Red Cape Honeysuckle is a multi-stemmed evergreen shrub with an upright spreading habit of growth. Its average texture blends into the landscape, but can be balanced by one or two finer or coarser trees or shrubs for an effective composition.
This shrub will require occasional maintenance and upkeep, and should only be pruned after flowering to avoid removing any of the current season's flowers. It is a good choice for attracting bees, butterflies and hummingbirds to your yard, but is not particularly attractive to deer who tend to leave it alone in favor of tastier treats. It has no significant negative characteristics.
Red Cape Honeysuckle is recommended for the following landscape applications:
- Mass Planting
- General Garden Use
- Container Planting
Red Cape Honeysuckle features showy clusters of lightly-scented red trumpet-shaped flowers with orange overtones along the branches from mid fall to late winter. It has attractive dark green foliage. The serrated pointy compound leaves are highly ornamental and remain dark green throughout the winter. The fruit is not ornamentally significant.
Planting & Growing
Red Cape Honeysuckle will grow to be about 16 feet tall at maturity, with a spread of 8 feet. It has a low canopy with a typical clearance of 1 foot from the ground, and is suitable for planting under power lines. It grows at a medium rate, and under ideal conditions can be expected to live for approximately 20 years.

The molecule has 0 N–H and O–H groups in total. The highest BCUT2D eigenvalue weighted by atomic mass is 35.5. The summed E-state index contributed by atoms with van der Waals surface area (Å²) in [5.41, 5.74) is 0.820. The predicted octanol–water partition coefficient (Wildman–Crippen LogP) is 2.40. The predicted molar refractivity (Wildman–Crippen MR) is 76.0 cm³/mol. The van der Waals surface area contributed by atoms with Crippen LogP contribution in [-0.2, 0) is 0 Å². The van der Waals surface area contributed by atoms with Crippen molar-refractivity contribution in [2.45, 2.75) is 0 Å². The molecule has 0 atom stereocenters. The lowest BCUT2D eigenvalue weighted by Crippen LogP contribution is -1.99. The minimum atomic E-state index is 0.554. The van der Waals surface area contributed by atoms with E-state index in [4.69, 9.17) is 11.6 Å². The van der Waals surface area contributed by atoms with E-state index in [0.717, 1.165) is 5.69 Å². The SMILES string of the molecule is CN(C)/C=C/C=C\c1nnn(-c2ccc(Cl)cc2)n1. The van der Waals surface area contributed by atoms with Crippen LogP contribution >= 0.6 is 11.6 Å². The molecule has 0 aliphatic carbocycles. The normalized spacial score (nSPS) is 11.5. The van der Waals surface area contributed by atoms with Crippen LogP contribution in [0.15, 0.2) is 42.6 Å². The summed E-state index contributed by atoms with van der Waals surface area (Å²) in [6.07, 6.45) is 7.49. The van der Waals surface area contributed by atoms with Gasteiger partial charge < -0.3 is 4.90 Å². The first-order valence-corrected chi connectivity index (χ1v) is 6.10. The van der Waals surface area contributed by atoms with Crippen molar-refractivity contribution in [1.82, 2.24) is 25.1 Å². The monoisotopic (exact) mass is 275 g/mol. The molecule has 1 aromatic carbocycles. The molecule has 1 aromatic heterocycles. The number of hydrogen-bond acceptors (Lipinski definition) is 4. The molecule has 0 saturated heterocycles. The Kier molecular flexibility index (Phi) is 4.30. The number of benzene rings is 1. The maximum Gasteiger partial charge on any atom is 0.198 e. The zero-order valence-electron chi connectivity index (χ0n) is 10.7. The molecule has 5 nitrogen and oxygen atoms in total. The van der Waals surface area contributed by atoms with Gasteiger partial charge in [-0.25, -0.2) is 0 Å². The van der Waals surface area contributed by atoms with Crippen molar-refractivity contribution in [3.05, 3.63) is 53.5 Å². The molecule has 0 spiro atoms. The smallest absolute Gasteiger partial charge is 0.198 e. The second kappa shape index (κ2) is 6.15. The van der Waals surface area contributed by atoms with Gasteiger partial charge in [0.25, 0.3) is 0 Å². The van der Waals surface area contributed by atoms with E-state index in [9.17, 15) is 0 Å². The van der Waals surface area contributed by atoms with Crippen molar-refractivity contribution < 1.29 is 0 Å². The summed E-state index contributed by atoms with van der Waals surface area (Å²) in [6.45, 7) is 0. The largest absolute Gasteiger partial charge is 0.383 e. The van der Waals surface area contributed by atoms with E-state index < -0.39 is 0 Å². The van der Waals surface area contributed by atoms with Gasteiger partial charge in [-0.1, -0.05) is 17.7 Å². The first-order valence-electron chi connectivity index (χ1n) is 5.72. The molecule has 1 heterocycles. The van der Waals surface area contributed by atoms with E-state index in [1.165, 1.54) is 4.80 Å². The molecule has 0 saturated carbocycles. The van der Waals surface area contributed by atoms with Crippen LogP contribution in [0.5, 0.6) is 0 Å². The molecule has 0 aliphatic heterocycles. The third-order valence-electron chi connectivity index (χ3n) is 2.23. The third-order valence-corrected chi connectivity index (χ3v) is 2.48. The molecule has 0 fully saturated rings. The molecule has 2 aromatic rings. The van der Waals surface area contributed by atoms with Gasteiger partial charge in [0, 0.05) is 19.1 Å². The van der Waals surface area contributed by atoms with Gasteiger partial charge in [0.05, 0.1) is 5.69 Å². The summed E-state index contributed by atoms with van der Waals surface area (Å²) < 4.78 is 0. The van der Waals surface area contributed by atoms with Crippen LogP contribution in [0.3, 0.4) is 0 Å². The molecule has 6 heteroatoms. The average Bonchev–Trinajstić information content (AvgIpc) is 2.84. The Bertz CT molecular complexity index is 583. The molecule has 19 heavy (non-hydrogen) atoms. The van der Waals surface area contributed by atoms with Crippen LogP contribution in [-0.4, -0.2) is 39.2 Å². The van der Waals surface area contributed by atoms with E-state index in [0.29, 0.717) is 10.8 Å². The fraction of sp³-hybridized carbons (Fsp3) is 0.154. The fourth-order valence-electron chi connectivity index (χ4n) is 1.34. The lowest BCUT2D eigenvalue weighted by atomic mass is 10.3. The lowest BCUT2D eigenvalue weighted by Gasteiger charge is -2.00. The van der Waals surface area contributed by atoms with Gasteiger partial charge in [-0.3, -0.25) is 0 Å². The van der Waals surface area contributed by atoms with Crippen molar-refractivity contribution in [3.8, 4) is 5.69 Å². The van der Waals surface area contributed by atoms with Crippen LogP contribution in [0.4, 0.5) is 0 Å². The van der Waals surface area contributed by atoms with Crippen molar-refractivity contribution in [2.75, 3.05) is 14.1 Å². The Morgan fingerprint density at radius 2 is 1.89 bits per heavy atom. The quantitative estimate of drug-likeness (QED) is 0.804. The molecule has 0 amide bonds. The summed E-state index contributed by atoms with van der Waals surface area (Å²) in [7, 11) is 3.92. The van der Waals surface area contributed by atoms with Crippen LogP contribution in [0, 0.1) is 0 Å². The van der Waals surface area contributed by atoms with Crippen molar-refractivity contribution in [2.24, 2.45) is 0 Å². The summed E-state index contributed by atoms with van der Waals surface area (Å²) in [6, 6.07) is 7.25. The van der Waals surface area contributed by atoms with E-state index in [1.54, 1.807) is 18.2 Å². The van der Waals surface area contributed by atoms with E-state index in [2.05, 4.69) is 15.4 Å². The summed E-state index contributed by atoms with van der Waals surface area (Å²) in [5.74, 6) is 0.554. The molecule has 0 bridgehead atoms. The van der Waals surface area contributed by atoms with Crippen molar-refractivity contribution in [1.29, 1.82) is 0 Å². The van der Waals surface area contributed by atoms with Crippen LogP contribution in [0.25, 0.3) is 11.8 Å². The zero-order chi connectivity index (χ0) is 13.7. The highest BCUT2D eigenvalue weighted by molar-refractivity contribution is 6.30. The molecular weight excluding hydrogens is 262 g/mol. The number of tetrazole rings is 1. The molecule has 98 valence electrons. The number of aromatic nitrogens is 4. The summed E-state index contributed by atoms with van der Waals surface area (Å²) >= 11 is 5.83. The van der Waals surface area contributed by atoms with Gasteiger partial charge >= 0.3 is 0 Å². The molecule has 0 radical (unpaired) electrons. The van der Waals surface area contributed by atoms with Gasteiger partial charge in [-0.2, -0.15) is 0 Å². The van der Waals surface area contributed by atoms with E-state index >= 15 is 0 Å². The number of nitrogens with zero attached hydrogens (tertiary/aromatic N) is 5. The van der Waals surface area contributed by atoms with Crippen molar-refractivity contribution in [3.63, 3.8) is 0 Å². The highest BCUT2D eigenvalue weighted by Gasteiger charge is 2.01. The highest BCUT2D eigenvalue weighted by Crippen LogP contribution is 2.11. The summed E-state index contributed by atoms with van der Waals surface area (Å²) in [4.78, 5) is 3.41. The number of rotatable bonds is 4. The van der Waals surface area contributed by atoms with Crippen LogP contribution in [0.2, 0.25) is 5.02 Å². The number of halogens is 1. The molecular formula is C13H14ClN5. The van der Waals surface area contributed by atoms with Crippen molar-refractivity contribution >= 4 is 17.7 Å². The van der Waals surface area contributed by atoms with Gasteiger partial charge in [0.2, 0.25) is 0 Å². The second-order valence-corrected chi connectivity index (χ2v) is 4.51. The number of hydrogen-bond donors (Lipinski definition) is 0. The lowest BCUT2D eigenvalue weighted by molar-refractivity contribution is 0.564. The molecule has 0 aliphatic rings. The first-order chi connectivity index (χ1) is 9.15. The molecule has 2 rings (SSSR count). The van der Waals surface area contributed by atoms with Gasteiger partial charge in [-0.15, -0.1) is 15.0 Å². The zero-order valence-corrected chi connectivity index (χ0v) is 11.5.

This shrub does best in full sun to partial shade. It prefers to grow in average to moist conditions, and shouldn't be allowed to dry out. It is not particular as to soil type, but has a definite preference for acidic soils, and is subject to chlorosis (yellowing) of the leaves in alkaline soils, and is able to handle environmental salt. It is somewhat tolerant of urban pollution. This species is not originally from North America.
Red Cape Honeysuckle makes a fine choice for the outdoor landscape, but it is also well-suited for use in outdoor pots and containers. Its large size and upright habit of growth lend it for use as a solitary accent, or in a composition surrounded by smaller plants around the base and those that spill over the edges. It is even sizeable enough that it can be grown alone in a suitable container. Note that when grown in a container, it may not perform exactly as indicated on the tag - this is to be expected. Also note that when growing plants in outdoor containers and baskets, they may require more frequent waterings than they would in the yard or garden.